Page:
Previous studies have shown that gestational diabetes puts women at greater risk of developing Type 2 diabetes later in life.
Gestational diabetes is also a common cause of babies who are large-for-gestational age (LGA), defined as babies who weigh more than 90 per cent of all babies of the same gestational age.
LGA babies are more likely to be admitted to intensive care unit and develop health complications later in life, including obesity and Type 2 diabetes themselves.
Now, researchers have found that mums-to-be who don’t have gestational diabetes but gives birth to an LGA baby are also at greater risk of developing diabetes later in life.
Their findings suggest that mums who do not have diabetes but deliver a large-for-gestational age baby are at an increased risk of developing prediabetes or Type 2 diabetes 10 to 14 years later.
Researchers used data from an observational study that analysed glucose tolerance in a large, multi-national, racially diverse group of mums-to-be in their third trimester of pregnancy.
Among the 4,025 who did not have gestational diabetes, 13 per cent had an LGA baby; eight per cent had a small-for-gestational age (SGA) baby; and 79 per cent had an average-for-gestational age (AGA) child.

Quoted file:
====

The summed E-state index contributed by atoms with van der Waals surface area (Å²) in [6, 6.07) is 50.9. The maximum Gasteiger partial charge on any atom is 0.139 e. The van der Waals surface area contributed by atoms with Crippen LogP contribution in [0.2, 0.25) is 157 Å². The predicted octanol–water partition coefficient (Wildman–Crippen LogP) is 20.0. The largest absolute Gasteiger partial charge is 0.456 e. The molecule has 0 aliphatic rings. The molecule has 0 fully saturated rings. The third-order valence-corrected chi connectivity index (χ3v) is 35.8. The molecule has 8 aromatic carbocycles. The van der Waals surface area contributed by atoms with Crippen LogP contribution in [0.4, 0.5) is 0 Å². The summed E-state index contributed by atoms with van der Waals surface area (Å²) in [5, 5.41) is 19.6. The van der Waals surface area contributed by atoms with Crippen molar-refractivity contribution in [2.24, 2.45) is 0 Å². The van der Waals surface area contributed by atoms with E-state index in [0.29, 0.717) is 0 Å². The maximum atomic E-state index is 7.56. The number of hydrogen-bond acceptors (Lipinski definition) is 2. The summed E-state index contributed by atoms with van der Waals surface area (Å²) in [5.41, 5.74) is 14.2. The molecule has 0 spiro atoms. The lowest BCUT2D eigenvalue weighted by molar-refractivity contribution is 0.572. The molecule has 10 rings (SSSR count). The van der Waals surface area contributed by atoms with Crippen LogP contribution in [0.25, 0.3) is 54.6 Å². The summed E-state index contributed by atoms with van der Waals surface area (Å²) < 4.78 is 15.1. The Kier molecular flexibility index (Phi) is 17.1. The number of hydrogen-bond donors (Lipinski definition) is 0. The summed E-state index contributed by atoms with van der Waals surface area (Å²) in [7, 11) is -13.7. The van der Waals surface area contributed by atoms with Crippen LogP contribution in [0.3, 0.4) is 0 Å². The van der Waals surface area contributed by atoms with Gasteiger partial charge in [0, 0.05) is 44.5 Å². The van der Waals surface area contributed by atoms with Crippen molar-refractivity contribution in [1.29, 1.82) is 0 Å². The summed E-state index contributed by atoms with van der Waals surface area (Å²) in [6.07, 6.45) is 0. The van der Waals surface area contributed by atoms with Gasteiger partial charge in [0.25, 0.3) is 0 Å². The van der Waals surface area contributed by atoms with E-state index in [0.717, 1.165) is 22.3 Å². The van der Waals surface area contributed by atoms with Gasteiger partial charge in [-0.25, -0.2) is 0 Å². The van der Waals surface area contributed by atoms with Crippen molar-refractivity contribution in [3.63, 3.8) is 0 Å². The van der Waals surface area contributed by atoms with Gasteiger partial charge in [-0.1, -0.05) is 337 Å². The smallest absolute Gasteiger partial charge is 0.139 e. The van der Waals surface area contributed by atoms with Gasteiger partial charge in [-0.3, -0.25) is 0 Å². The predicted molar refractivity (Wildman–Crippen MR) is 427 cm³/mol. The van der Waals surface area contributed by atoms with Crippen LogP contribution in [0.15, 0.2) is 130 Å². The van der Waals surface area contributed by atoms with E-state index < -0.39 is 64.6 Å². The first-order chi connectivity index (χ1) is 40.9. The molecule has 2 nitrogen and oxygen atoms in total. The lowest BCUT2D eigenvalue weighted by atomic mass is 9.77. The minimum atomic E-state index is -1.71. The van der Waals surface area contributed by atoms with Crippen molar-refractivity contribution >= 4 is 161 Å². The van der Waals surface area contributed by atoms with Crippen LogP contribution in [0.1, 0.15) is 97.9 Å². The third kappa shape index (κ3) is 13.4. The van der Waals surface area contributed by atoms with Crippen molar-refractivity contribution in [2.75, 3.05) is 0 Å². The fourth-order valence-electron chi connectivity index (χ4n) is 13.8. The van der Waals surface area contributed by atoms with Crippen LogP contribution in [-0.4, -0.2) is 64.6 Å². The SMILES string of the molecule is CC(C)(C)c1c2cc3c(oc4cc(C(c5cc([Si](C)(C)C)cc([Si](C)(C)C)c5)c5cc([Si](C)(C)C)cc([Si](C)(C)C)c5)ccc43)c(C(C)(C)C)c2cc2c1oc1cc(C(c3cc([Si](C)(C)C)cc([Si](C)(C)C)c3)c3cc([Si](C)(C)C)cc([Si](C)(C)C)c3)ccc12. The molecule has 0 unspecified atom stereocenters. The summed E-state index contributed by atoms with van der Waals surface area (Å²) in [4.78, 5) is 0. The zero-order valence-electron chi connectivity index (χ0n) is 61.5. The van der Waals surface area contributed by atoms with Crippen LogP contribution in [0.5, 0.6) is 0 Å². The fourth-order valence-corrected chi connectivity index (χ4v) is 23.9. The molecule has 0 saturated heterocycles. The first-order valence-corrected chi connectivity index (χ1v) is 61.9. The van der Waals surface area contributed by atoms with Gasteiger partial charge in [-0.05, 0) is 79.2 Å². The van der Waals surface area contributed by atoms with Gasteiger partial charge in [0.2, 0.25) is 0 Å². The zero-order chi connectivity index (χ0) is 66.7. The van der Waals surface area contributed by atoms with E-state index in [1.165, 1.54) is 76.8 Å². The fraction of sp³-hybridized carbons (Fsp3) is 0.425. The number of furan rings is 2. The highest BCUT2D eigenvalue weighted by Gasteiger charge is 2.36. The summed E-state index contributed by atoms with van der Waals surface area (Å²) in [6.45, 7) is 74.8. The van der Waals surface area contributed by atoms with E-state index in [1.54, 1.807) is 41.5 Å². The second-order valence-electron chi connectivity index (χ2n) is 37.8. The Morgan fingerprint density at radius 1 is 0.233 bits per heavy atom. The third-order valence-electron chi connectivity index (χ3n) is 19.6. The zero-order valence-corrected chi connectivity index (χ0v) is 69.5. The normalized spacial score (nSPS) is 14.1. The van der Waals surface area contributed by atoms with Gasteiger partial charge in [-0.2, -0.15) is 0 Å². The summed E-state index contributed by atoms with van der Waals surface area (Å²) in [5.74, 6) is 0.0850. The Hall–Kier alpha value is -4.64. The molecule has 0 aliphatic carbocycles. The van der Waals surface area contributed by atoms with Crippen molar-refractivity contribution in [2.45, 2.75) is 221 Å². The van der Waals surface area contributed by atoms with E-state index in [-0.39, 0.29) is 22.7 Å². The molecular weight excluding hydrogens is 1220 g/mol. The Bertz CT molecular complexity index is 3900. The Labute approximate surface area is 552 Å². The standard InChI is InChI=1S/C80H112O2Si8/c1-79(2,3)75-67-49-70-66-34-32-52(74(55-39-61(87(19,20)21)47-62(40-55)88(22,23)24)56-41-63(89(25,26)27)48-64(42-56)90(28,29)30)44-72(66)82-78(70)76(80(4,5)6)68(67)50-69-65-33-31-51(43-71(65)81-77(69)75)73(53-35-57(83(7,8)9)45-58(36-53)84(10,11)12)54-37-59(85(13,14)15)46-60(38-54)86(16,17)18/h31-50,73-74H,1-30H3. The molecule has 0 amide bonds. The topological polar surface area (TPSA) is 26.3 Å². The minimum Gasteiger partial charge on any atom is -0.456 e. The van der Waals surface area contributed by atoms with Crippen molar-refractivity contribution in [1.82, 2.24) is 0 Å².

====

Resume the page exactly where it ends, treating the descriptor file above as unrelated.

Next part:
Figures revealed that 10 to 14 years after giving birth, 20 per cent were diagnosed with prediabetes or diabetes and that the frequency of prediabetes or diabetes was higher among those who had an LGA birth (24.8 per cent) compared to those who had an SGA birth (15.4 per cent) or those who had an AGA birth (19.7 per cent).
The increased risk of diabetes and prediabetes with a LGA baby was still the case even after researchers adjusted for risk factors for developing Type 2 diabetes, such as age, obesity, high blood pressure, and a family history of diabetes.
Study lead author Doctor Kartik Venkatesh said: “So often in clinical practice when we see big babies and the individual doesn’t have gestational diabetes, we do not talk about the health consequences for the mother later in life.
“But this research suggests there may also be health consequences for the pregnant person even without gestational diabetes when they have a larger than normal sized infant.
“That’s why it’s so important to follow large groups of people and their babies, regardless of whether they had gestational diabetes or not, over a long period of time.”
Dr Venkatesh, of The Ohio State University in the US, added: “The real implication of this research is that we need to stop thinking of pregnancy care as episodic care by making these connections between pregnancy and long-term health outcomes in mothers and children in order to see the bigger picture.”
The findings were published in the American Journal of Obstetrics and Gynaecology.
Reporting by SWNS
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